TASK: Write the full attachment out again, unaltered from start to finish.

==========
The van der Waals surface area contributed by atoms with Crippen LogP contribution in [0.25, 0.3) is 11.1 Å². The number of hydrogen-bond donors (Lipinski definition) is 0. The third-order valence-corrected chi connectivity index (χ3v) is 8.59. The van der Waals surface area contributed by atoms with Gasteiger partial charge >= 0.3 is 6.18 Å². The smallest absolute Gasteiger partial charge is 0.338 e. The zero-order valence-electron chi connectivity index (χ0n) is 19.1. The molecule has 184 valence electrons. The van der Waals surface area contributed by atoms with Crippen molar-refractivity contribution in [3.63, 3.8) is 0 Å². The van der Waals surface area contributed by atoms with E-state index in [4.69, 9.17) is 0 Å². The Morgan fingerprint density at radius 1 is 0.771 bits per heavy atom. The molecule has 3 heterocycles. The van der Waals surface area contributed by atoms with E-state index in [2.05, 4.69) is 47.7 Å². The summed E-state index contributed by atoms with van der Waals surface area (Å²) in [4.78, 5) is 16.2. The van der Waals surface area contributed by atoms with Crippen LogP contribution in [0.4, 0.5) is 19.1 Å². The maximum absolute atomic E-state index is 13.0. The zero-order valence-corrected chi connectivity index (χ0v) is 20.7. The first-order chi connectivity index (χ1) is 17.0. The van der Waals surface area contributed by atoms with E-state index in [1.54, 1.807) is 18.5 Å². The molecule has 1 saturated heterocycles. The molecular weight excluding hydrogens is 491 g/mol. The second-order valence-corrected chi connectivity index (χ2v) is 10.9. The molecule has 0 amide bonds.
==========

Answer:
The van der Waals surface area contributed by atoms with Crippen LogP contribution in [0.25, 0.3) is 11.1 Å². The number of hydrogen-bond donors (Lipinski definition) is 0. The third-order valence-corrected chi connectivity index (χ3v) is 8.59. The van der Waals surface area contributed by atoms with Gasteiger partial charge >= 0.3 is 6.18 Å². The smallest absolute Gasteiger partial charge is 0.338 e. The zero-order valence-electron chi connectivity index (χ0n) is 19.1. The molecule has 184 valence electrons. The van der Waals surface area contributed by atoms with Crippen molar-refractivity contribution in [3.63, 3.8) is 0 Å². The van der Waals surface area contributed by atoms with E-state index in [4.69, 9.17) is 0 Å². The Morgan fingerprint density at radius 1 is 0.771 bits per heavy atom. The molecule has 3 heterocycles. The van der Waals surface area contributed by atoms with E-state index in [2.05, 4.69) is 47.7 Å². The summed E-state index contributed by atoms with van der Waals surface area (Å²) in [4.78, 5) is 16.2. The van der Waals surface area contributed by atoms with Crippen LogP contribution in [0.4, 0.5) is 19.1 Å². The maximum absolute atomic E-state index is 13.0. The zero-order valence-corrected chi connectivity index (χ0v) is 20.7. The first-order chi connectivity index (χ1) is 17.0. The van der Waals surface area contributed by atoms with E-state index in [1.54, 1.807) is 18.5 Å². The molecule has 1 saturated heterocycles. The molecular weight excluding hydrogens is 491 g/mol. The second-order valence-corrected chi connectivity index (χ2v) is 10.9. The molecule has 0 amide bonds.